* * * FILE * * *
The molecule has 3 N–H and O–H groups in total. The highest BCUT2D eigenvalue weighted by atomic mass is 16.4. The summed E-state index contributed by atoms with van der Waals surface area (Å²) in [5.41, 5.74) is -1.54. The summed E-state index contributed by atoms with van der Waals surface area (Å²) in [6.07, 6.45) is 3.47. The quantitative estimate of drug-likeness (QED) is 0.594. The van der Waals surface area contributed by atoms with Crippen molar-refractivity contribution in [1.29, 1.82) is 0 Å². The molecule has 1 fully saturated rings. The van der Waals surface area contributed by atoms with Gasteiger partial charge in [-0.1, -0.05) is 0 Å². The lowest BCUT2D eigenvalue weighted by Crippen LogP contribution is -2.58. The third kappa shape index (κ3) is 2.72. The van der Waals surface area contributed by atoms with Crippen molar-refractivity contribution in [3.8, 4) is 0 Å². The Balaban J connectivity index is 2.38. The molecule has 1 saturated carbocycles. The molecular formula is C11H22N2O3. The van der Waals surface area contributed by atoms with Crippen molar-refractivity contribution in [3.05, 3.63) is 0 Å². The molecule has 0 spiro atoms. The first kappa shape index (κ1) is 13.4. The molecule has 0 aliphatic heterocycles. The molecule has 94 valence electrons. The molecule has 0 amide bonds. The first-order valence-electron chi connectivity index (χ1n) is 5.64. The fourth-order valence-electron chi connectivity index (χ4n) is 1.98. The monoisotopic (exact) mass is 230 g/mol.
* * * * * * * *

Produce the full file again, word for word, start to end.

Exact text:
The molecule has 3 N–H and O–H groups in total. The highest BCUT2D eigenvalue weighted by atomic mass is 16.4. The summed E-state index contributed by atoms with van der Waals surface area (Å²) in [5.41, 5.74) is -1.54. The summed E-state index contributed by atoms with van der Waals surface area (Å²) in [6.07, 6.45) is 3.47. The quantitative estimate of drug-likeness (QED) is 0.594. The van der Waals surface area contributed by atoms with Crippen molar-refractivity contribution in [1.29, 1.82) is 0 Å². The molecule has 1 fully saturated rings. The van der Waals surface area contributed by atoms with Gasteiger partial charge in [-0.1, -0.05) is 0 Å². The lowest BCUT2D eigenvalue weighted by Crippen LogP contribution is -2.58. The third kappa shape index (κ3) is 2.72. The van der Waals surface area contributed by atoms with Crippen molar-refractivity contribution in [3.8, 4) is 0 Å². The Balaban J connectivity index is 2.38. The molecule has 1 saturated carbocycles. The molecular formula is C11H22N2O3. The van der Waals surface area contributed by atoms with Crippen molar-refractivity contribution in [3.05, 3.63) is 0 Å². The molecule has 0 spiro atoms. The first kappa shape index (κ1) is 13.4. The molecule has 0 aliphatic heterocycles. The molecule has 94 valence electrons. The molecule has 0 amide bonds. The first-order valence-electron chi connectivity index (χ1n) is 5.64. The fourth-order valence-electron chi connectivity index (χ4n) is 1.98. The monoisotopic (exact) mass is 230 g/mol.